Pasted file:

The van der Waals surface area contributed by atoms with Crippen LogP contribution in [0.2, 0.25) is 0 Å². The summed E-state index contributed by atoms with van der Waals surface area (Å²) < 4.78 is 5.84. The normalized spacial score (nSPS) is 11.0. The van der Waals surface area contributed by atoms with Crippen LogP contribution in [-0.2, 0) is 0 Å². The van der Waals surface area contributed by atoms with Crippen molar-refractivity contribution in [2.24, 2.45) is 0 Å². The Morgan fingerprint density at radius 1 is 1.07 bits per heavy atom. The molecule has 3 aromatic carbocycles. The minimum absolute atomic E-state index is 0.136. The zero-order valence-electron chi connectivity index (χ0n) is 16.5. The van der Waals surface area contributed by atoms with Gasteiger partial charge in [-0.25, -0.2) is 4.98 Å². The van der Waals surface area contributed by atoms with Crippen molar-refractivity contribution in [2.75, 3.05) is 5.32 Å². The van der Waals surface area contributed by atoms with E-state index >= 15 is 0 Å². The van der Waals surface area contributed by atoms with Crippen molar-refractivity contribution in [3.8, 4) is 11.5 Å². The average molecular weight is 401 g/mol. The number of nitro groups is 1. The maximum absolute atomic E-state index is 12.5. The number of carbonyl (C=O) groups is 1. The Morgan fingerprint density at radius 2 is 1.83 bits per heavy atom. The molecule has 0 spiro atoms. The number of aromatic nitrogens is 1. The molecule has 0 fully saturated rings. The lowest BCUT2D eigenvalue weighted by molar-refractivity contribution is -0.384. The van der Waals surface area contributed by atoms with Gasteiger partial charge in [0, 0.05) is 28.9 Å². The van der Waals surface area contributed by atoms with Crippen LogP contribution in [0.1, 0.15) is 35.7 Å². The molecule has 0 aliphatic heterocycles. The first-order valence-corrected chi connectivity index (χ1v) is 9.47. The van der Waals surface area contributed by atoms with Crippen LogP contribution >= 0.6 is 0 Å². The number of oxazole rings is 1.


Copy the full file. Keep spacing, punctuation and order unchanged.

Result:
The van der Waals surface area contributed by atoms with Crippen LogP contribution in [0.2, 0.25) is 0 Å². The summed E-state index contributed by atoms with van der Waals surface area (Å²) < 4.78 is 5.84. The normalized spacial score (nSPS) is 11.0. The van der Waals surface area contributed by atoms with Crippen LogP contribution in [-0.2, 0) is 0 Å². The van der Waals surface area contributed by atoms with Crippen molar-refractivity contribution in [2.24, 2.45) is 0 Å². The Morgan fingerprint density at radius 1 is 1.07 bits per heavy atom. The molecule has 3 aromatic carbocycles. The minimum absolute atomic E-state index is 0.136. The zero-order valence-electron chi connectivity index (χ0n) is 16.5. The van der Waals surface area contributed by atoms with Gasteiger partial charge in [-0.25, -0.2) is 4.98 Å². The van der Waals surface area contributed by atoms with Crippen molar-refractivity contribution in [2.75, 3.05) is 5.32 Å². The van der Waals surface area contributed by atoms with E-state index >= 15 is 0 Å². The van der Waals surface area contributed by atoms with Crippen molar-refractivity contribution in [3.8, 4) is 11.5 Å². The average molecular weight is 401 g/mol. The number of nitro groups is 1. The maximum absolute atomic E-state index is 12.5. The number of carbonyl (C=O) groups is 1. The Morgan fingerprint density at radius 2 is 1.83 bits per heavy atom. The molecule has 0 spiro atoms. The number of aromatic nitrogens is 1. The molecule has 0 fully saturated rings. The lowest BCUT2D eigenvalue weighted by molar-refractivity contribution is -0.384. The van der Waals surface area contributed by atoms with Gasteiger partial charge in [0, 0.05) is 28.9 Å². The van der Waals surface area contributed by atoms with Crippen LogP contribution in [0.1, 0.15) is 35.7 Å². The molecule has 0 aliphatic heterocycles. The first-order valence-corrected chi connectivity index (χ1v) is 9.47. The van der Waals surface area contributed by atoms with Crippen LogP contribution >= 0.6 is 0 Å². The number of oxazole rings is 1.